I'd naively assumed that when one burned albums to an iPhoto Disc (CD/DVD) one could then restore the albums to iPhoto.
Today I actually tested that. I was stunned by the results, so I turned to Adam Engst's excellent book and a number of web searches. They all tended to confirm my fears.
Yes, one can drag and drop images from an iPhoto Disc into an iPhoto Library. But one can't drag and drop albums. If you drag and drop the SAME photo from two iPhoto Disc albums (one photo appearing in two albums), iPhoto stores TWO photos. The data relating a photo to an album is not transferred.
Please tell me I'm wrong. I've reviewed help files and online references and my iPhoto books. They all point in the same direction. The iPhoto help file suggests one can restore albums, but it doesn't say how. I suspect this functionality was scheduled for the release but didn't make it in.
Burning a CD from iPhoto 2 apparently does not, contrary to common perceptions allow one to restore an iPhoto Library. It's commonly known that one cannot restore roll information, but it is not widely understood that one cannot restore the relationship between a single photo and one or more albums that 'reference' the image file.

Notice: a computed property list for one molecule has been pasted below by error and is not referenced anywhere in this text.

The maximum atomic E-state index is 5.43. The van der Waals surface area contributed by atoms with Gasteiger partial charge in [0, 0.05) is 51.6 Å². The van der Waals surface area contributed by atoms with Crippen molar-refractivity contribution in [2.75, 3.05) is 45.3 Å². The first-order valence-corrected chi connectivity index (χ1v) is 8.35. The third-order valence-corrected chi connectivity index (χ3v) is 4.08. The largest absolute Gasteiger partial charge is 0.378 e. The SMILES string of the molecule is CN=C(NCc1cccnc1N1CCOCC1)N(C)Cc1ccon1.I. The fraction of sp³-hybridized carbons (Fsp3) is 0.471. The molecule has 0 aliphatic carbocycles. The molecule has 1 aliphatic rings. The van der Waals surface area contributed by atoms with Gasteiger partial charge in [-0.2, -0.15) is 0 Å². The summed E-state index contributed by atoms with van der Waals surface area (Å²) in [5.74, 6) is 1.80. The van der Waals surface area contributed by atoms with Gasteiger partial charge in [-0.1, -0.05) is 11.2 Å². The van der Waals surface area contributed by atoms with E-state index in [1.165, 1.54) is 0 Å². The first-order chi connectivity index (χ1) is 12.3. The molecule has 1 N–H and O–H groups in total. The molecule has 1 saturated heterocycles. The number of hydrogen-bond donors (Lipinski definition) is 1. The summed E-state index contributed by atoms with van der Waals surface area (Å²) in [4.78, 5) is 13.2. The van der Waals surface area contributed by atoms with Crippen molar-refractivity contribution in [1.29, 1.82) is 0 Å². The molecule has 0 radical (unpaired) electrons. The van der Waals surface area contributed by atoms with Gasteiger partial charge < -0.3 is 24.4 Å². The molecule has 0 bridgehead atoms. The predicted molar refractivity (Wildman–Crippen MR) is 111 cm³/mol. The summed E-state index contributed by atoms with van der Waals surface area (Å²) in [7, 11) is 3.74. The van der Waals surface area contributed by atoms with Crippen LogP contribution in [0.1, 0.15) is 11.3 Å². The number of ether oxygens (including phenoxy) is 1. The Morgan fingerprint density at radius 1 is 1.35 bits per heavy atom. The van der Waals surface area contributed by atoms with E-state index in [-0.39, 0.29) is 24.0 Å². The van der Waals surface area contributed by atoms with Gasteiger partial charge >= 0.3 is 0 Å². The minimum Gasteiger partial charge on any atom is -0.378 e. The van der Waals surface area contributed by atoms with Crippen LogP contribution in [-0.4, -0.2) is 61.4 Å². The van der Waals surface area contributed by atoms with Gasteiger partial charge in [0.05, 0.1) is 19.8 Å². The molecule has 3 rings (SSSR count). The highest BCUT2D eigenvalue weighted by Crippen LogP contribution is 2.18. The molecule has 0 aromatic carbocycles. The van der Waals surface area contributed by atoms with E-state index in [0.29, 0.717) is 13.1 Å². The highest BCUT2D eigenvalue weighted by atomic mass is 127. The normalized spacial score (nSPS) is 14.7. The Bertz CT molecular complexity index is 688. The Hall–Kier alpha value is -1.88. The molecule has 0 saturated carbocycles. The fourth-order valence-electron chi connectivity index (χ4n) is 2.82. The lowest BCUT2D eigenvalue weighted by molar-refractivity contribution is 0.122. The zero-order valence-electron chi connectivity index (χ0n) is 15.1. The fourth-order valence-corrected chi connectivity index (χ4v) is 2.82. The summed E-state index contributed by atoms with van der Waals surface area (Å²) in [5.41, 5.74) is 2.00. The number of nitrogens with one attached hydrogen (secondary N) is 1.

Backups of an iPhoto Library must be done using standard methods, such as Retrospect and Backup. Given the very high frequency of occult corruption of iPhoto databases, and the size of the Librarires, these are not ideal solutions.
iTunes is a very good application. I can't comment on iMovie. iPhoto 2 is infuriating. It has aspects of genius outweighed by great flaws. Database corruption is commonplace and hard to detect. Performance is laughable. (I overheard an Apple store employee trying to claim that 1000 records was a lot to handle, thankfully he was not a "genius bar" worker.) Then this -- the primary "backup" modality for iPhoto doesn't support a full restore of the work done. It's primarily a modality for sharing individual images.
Bottom line: iPhoto 1 shipped 6 months too soon, iPhoto 2 shipped 4 months too soon.